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1580s, from Italian cavalliere "mounted soldier, knight; gentleman serving as a lady's escort," from Late Latin caballarius "horseman," from Vulgar Latin caballus , the common Vulgar Latin word for "horse" (and source of Italian cavallo , French cheval , Spanish caballo , Irish capall , Welsh ceffyl ), displacing Latin equus (see equine ).

Sense advanced in 17c. to "knight," then "courtly gentleman" (but also, pejoratively, "swaggerer"), which led to the adjectival senses, especially "disdainful" (1650s). Meaning "Royalist adherent of Charles I" is from 1641. Meaning "one who devotes himself solely to attendance on a lady" is from 1817, roughly translating Italian cavaliere-servente . In classical Latin caballus was "work horse, pack horse," sometimes, disdainfully, "hack, nag." "Not a native Lat. word (as the second -a- would show), though the source of the borrowing is uncertain" [Tucker]. Perhaps from some Balkan or Anatolian language, and meaning, originally, "gelding." The same source is thought to have yielded Old Church Slavonic kobyla .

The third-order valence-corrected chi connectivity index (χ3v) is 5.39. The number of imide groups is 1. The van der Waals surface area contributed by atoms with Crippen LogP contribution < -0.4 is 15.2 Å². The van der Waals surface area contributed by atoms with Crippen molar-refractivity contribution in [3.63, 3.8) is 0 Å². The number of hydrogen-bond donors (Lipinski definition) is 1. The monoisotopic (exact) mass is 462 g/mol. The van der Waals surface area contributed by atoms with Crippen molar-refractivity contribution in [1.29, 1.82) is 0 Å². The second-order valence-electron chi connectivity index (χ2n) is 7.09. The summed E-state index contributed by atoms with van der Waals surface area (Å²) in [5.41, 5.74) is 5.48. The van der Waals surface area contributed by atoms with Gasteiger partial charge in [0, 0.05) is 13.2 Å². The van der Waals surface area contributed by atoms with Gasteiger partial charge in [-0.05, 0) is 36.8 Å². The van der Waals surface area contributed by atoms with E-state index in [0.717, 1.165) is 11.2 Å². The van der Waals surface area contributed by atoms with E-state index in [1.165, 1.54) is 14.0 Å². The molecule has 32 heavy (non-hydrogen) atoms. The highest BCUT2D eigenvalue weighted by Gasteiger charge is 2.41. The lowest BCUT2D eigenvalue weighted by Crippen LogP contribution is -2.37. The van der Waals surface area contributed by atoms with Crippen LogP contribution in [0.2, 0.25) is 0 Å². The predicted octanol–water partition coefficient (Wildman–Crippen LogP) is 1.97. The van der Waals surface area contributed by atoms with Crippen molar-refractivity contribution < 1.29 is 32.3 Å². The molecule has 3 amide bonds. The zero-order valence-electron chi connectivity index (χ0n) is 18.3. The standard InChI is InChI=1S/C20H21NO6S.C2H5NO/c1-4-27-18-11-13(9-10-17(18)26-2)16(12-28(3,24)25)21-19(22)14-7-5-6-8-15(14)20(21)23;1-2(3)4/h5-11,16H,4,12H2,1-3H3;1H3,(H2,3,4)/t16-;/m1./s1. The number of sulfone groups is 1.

There are many natural carcinogens. Aflatoxin B 1 , which is produced by the fungus Aspergillus flavus growing on stored grains , nuts and peanut butter , is an example of a potent, naturally occurring microbial carcinogen. Certain viruses such as hepatitis B and human papilloma virus have been found to cause cancer in humans. The first one shown to cause cancer in animals is Rous sarcoma virus , discovered in 1910 by Peyton Rous . Other infectious organisms which cause cancer in humans include some bacteria (. Helicobacter pylori [2] [3] ) and helminths (. Opisthorchis viverrini [4] and Clonorchis sinensis [5] .

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